Now, with the funeral over, the best I can do is share some of Myong Hae Sunim’s teachings, and share them here. If just a few more people, coming here for others things, can connect with the purity and the clarity and the gentle, unforced wisdom of this angel-nun, then it was worthwhile.
But first, for those who don’t know her, it’s good to share this tiny snippet of her biography, which is taken from a KUSZ page:
Myong Hae Sunim, JDPS, was originally planning on becoming a Catholic nun when a friend invited her to hear a visiting Chinese Zen Master, Su Bong Sunim, in June 1993. Lithuania had recently become independent from Communism and was opening up to the world. She had never seen a Chinese person before and initially went just to meet him. But she was so moved by his message she immediately signed up to sit a three-day retreat. Myong Hae Sunim quickly realized that the Buddhist path fit her better than the Catholic one, and she began sitting retreats in Poland before finally moving to Hwa Gye Sa Temple in South Korea in 1996 to begin her monastic training. The following year, after ordaining as a nun, she moved to Hong Kong to serve at the Su Bong Zen Monastery. Myong Hae Sunim is the first Buddhist nun in Lithuania’s history, and she received inka (permission to teach) in 2016 from Zen Master Dae Kwan in Hong Kong to become a Ji Do Peop Sa. She was the guiding teacher of the Lithuanian sangha in the Kwan Um School of Zen.
Myong Hae Sunim was the guiding teacher of the Lithuanian sangha in the Kwan Um School of Zen. What a deeply costly tragic loss for them. She was their first native-born teacher, the first Buddhist nun in Lithuania, with so much experience in Chinese and Korean temples in Asia. She was beginning to make such significant contributions to helping the Lithuanian sangha there to realize their dream to build an authentic temple-experience in their land.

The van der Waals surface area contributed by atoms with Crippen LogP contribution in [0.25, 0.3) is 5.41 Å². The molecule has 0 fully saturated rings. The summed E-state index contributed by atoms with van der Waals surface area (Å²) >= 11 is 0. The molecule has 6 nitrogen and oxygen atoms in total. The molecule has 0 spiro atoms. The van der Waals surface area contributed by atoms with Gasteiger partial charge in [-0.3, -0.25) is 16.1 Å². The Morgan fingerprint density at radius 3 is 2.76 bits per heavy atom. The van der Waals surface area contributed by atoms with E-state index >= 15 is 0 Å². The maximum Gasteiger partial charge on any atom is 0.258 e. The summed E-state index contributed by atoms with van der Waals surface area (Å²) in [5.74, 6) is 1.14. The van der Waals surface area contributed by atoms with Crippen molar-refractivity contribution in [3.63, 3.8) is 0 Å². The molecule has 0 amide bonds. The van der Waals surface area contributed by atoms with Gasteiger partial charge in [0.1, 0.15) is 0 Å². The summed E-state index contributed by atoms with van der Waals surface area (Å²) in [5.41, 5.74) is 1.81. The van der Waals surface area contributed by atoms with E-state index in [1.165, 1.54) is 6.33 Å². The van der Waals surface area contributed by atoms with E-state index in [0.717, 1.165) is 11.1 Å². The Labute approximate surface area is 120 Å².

Even the photos from her funeral express the vast-mindedness of Myong Hae Sunim in her passing: Her funeral would be presided over by a high-ranking Catholic priest, and a procession with a large cross and chanting. Her ashes would be interred below a large traditional Lithuanian dark-wood crucifix. Yet there would also be her sangha attending in their Dharma robes, and brown kasas signifying the Precepts she kept probably since before her own birth! Yet, following the Catholic situation seamlessly, and even having some chanting happen led by a Zen monk after everything is done, this ceremony itself expressed the big-minded way of Myong Hae Sunim. Interreligious harmony supported her parents and their wishes. A prominent KUSZ teacher, Alma Potter JDPS, flew up from Vienna to attend during a raging pandemic which has caused people to avoid any flying or mixing, during a week when there are reports in the media about spikes happening in Germany and Austria. This all truly inspired me.